Homemade Balsamic Vinaigrette is an easy way to make a restaurant-quality salad at home. A classic emulsion of balsamic vinegar, olive oil, Dijon mustard, aromatics, herbs, and spices, this rich, tangy-sweet dressing won’t quickly separate.
This recipe is part of our homemade salad dressings series. For more of our favorites, including Buttermilk Blue Cheese and Russian dressings, check out our Salad Dressing Collection page.
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Balsamic Vinaigrette has always been one of my favorite salad dressings. It’s rich without feeling heavy, and pairs particularly well with spinach salad and spring greens.
It’s also a cinch to make at home. You can have a jar of this restaurant-quality vinaigrette ready in about 10 minutes, with no preservatives or additives. It doesn’t take much more work than buying a jar from the store, and the flavor can’t be beat.
What You’ll Need to Make Homemade Balsamic Vinaigrette
- Balsamic Vinegar. For a vinaigrette with the best complexity, I recommend using an aged balsamic from Modena, Italy. My “go-to” bottle in my pantry is Olivier’s VSOP 25-Year Barrel-Aged Balsamic from Williams-Sonoma.
- Extra Virgin Olive Oil. Bottles of EVOO can vary significantly in flavor. Some are more fruity than peppery, while others pack an intense bite. I like to use a bottle with medium pungency that isn’t too bitter. This gives the vinaigrette a fruity flavor with peppery notes in the background.
- Dijon Mustard. Works as an emulsifier in the vinaigrette, helping the oil and vinegar to bind with minimal separation.
- Honey. Also helps to stabilize the dressing and adds a touch of sweetness to balance the acidity. The amount of honey needed will depend on the balsamic vinegar you’ve used.
- Garlic and Shallot. Both should be minced finely to blend into the dressing easily.
- Dried Italian Herbs, Salt, and Pepper. I use the Italian Herb Blend from Savory Spice Shop (a mixture of thyme, oregano, basil, marjoram, and rosemary), with kosher or fine sea salt and freshly-cracked black pepper.
I like to make my balsamic vinaigrette with a classic ratio of 1/4 to 1/3 cup of vinegar to 3/4 cup of olive oil. Adjust the quantity of balsamic within that range, depending on the flavor profile of the bottle you’re using, and your personal tastes.
Two Ways to Make This Vinaigrette
This vinaigrette is a cinch to make with either a classic whisking method or by shaking the ingredients together in a lidded jar.
I find that vinaigrette made with the classic whisking method remains stable a bit longer without separating. If the oil and vinegar start to separate with time following either method, re-whisk or shake before serving to re-emulsify.
To make the dressing with a whisk:
Start by choosing a bowl or jar wide and deep enough to whisk in without spillover. Combine the balsamic vinegar, shallot, garlic, Dijon mustard, honey, and seasonings.
While whisking, drizzle the olive oil into the balsamic mixture in a slow and steady stream. The mixture will thicken and emulsify into a velvety dressing as the vinegar and oil bind together.
Tip: If you want to soften the pungency of the raw garlic’s flavor, let the minced clove sit in the vinegar for about 10 minutes before adding the rest of the ingredients and emulsifying the dressing.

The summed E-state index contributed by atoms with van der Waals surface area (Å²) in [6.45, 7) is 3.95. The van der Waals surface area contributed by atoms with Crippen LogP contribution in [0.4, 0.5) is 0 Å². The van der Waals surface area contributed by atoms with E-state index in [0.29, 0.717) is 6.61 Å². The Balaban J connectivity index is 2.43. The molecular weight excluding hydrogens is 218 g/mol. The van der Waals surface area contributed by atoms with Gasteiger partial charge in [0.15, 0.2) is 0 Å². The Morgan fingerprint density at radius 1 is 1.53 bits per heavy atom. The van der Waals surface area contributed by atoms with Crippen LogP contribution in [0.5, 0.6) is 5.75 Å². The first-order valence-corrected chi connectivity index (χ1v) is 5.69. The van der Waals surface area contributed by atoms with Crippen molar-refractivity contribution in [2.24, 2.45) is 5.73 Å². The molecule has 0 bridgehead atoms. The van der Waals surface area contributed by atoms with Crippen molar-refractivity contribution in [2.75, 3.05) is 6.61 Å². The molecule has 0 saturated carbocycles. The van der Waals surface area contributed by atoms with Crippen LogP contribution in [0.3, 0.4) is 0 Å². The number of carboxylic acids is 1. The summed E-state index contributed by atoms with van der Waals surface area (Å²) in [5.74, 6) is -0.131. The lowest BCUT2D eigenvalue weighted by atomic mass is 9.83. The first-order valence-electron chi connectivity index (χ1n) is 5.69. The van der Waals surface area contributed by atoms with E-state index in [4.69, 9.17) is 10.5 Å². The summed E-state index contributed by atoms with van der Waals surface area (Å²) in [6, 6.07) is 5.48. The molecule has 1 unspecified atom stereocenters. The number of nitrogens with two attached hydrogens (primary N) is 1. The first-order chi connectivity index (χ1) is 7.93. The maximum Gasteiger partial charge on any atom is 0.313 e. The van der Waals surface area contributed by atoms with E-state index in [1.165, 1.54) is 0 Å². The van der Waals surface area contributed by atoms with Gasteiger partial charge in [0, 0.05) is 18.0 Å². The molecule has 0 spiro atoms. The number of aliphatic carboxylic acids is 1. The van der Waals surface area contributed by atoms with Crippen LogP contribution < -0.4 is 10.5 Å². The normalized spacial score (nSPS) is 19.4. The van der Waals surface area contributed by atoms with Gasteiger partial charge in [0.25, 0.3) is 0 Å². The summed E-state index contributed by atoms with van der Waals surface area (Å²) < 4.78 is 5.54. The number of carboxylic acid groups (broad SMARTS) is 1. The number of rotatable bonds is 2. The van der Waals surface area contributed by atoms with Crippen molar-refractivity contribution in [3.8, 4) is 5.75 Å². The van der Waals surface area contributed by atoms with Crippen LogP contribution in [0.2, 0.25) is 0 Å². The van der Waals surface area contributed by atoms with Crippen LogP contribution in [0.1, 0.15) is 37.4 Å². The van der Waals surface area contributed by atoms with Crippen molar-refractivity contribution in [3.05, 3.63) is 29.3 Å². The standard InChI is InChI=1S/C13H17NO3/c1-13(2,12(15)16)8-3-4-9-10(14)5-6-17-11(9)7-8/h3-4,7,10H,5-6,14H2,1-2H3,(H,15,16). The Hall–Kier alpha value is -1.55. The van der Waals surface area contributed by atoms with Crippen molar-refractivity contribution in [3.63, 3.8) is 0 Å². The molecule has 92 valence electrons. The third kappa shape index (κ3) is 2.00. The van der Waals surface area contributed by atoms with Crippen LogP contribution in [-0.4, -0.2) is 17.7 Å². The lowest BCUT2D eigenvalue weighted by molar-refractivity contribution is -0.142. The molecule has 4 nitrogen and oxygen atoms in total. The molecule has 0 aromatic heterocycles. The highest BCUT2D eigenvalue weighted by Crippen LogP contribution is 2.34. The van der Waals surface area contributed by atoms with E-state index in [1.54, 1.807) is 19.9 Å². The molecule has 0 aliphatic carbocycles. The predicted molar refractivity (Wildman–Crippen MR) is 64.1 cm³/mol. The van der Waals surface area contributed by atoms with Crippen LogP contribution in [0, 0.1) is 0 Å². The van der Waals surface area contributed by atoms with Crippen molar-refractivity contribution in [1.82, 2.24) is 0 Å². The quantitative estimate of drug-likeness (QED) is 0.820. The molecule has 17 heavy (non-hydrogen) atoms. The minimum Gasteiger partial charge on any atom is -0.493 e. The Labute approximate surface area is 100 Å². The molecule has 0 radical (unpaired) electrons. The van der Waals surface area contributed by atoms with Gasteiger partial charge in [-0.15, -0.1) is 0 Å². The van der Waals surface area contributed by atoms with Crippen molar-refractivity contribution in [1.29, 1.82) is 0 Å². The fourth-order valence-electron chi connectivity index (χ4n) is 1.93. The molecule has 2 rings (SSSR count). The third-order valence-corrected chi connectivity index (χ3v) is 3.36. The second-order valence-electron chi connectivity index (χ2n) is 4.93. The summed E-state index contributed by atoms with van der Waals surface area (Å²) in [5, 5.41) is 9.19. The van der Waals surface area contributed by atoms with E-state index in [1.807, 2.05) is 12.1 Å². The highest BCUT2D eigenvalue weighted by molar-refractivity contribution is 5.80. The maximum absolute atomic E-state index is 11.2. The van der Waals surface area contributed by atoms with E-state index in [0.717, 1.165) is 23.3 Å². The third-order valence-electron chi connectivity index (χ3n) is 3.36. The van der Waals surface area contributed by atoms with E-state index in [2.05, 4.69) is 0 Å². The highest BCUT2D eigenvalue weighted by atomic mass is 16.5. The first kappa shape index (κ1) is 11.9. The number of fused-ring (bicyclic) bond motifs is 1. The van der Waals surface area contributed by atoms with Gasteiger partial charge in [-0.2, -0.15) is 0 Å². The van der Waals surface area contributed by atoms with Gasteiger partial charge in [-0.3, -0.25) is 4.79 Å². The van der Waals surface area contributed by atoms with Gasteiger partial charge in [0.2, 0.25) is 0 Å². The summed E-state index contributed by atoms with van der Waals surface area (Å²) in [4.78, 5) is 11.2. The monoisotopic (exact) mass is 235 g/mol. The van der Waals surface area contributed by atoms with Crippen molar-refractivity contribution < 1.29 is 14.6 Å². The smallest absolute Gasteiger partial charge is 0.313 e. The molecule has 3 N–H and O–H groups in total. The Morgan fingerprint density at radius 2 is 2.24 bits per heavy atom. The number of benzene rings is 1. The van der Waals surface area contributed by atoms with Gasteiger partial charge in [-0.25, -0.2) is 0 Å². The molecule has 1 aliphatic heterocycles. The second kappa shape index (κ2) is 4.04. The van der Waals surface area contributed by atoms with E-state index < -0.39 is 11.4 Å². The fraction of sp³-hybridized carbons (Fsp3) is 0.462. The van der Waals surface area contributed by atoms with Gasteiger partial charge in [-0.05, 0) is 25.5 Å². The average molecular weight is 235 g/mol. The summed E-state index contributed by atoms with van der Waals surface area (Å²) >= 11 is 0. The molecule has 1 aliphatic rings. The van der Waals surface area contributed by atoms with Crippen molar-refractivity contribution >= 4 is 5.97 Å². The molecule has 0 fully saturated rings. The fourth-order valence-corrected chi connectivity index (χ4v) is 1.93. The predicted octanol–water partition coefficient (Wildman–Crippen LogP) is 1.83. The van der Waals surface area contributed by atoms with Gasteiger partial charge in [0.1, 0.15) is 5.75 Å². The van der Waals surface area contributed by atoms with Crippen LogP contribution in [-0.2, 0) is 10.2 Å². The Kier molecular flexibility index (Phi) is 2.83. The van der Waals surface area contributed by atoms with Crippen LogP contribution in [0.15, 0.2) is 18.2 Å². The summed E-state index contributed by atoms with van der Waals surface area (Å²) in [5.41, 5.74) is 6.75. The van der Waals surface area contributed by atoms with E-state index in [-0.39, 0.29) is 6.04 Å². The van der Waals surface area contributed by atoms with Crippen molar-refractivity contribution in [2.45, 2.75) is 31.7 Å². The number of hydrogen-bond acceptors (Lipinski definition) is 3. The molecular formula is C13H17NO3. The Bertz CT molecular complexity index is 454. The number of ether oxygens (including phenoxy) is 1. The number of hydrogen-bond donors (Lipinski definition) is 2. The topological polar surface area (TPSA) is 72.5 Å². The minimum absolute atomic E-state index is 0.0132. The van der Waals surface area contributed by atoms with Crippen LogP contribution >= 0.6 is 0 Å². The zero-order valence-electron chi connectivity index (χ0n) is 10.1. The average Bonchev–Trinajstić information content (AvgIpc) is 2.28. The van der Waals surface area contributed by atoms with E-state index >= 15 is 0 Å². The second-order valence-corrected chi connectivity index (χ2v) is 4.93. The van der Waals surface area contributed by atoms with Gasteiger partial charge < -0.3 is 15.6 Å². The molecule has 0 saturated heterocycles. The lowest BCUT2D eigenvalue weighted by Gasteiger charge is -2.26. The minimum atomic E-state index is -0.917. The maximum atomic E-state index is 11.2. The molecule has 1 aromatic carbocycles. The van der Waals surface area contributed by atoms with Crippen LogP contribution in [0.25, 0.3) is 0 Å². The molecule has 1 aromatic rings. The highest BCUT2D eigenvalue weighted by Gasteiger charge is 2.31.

To make shaken vinaigrette:
Simply add all of the ingredients to a mason jar or glass storage jar, cover it tightly with the lid, and shake vigorously until combined.
Balsamic Vinaigrette Questions
Q. How long can I keep this balsamic dressing?
The dressing will thicken a bit with refrigeration. I like to take it out and let it sit at room temperature for 10-15 minutes, giving it a quick whisk or shake before serving.
Q. Help! My vinaigrette is too thick, or the flavor has too much “bite.”
A. The consistency and flavor of the balsamic vinaigrette can vary by the bottles of oil and vinegar you’ve used. If you need to thin the dressing or soften the flavor, resist the temptation to add extra oil. Instead, try whisking in a splash of warm water (up to a tablespoon).
Q. Can I use flavored balsamic vinegar to make this dressing?
A. Absolutely! Depending on the season, I’ve made this vinaigrette with Fig Dark Balsamic, Raspberry Dark Balsamic, and Red Apple Dark Balsamic. Keep in mind that some of the fruitier balsamic vinegars might be sweeter than traditional. If you’re using them, adjust the amount of honey accordingly.
Q. Can I use balsamic vinaigrette to marinate chicken?
A. Technically, yes, but I prefer the ratios of oil, vinegar, and seasonings in my Balsamic Chicken Marinade. With a 50/50 proportion of olive oil to balsamic vinegar in the marinade recipe, I find that the higher acidity gives better flavor to the meat.
More Recipes Using Balsamic Vinegar
- Fig Salad with Goat Cheese and Baby Arugula
- Blue Cheese Crusted Steak with Balsamic Shallots
- Mixed Citrus Salad with Honey-Balsamic Vinaigrette
- Grilled Balsamic Chicken Salad
- Balsamic-Roasted Strawberry Baked Brie
- 3/4 cup extra virgin olive oil
- 1/4 to 1/3 cup aged balsamic vinegar (see note)
- 1 tablespoon minced shallot
- 1 medium garlic clove , minced (about 1/2 to 3/4 tsp)
- 1 teaspoon honey (additional, if needed, to taste)
- 1 teaspoon Dijon mustard
- 1/2 teaspoon dried Italian herbs
- 1/4 teaspoon kosher salt
- 1/2 teaspoon freshly-ground black pepper
- In a bowl or jar, whisk together balsamic vinegar, shallot, garlic, honey, Dijon mustard, dried herbs, salt, and pepper.
- While whisking, drizzle oil into the mixture into a slow and steady stream. The dressing will emulsify and become smooth and glossy. (Alternately, add all ingredients to a mason jar, seal the lid tightly, and shake until emulsified.)
- Season to taste with additional salt and pepper.
- Store, tightly covered, in the refrigerator for 5-7 days. Let stand at room temperature for 10-15 minutes before serving. Shake or re-whisk if the vinaigrette starts to separate with storage.